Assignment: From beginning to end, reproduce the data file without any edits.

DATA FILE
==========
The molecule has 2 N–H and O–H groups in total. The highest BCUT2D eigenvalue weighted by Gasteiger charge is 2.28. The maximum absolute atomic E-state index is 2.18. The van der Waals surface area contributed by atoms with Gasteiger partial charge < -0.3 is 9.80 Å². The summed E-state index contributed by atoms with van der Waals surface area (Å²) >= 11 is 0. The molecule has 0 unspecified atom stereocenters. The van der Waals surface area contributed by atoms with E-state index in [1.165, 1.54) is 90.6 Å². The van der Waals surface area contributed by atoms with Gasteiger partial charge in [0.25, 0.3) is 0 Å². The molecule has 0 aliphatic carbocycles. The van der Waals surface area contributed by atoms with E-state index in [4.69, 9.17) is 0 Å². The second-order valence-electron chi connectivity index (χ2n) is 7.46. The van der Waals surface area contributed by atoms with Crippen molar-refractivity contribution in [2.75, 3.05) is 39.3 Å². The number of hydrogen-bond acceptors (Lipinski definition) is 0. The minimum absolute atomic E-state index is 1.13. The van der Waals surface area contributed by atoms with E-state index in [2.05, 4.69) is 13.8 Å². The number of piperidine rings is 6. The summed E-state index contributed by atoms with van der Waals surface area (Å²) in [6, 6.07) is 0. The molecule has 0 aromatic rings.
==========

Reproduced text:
The molecule has 2 N–H and O–H groups in total. The highest BCUT2D eigenvalue weighted by Gasteiger charge is 2.28. The maximum absolute atomic E-state index is 2.18. The van der Waals surface area contributed by atoms with Gasteiger partial charge < -0.3 is 9.80 Å². The summed E-state index contributed by atoms with van der Waals surface area (Å²) >= 11 is 0. The molecule has 0 unspecified atom stereocenters. The van der Waals surface area contributed by atoms with E-state index in [1.165, 1.54) is 90.6 Å². The van der Waals surface area contributed by atoms with Gasteiger partial charge in [0.25, 0.3) is 0 Å². The molecule has 0 aliphatic carbocycles. The van der Waals surface area contributed by atoms with E-state index in [4.69, 9.17) is 0 Å². The second-order valence-electron chi connectivity index (χ2n) is 7.46. The van der Waals surface area contributed by atoms with Crippen molar-refractivity contribution in [2.75, 3.05) is 39.3 Å². The number of hydrogen-bond acceptors (Lipinski definition) is 0. The minimum absolute atomic E-state index is 1.13. The van der Waals surface area contributed by atoms with E-state index in [2.05, 4.69) is 13.8 Å². The number of piperidine rings is 6. The summed E-state index contributed by atoms with van der Waals surface area (Å²) in [6, 6.07) is 0. The molecule has 0 aromatic rings.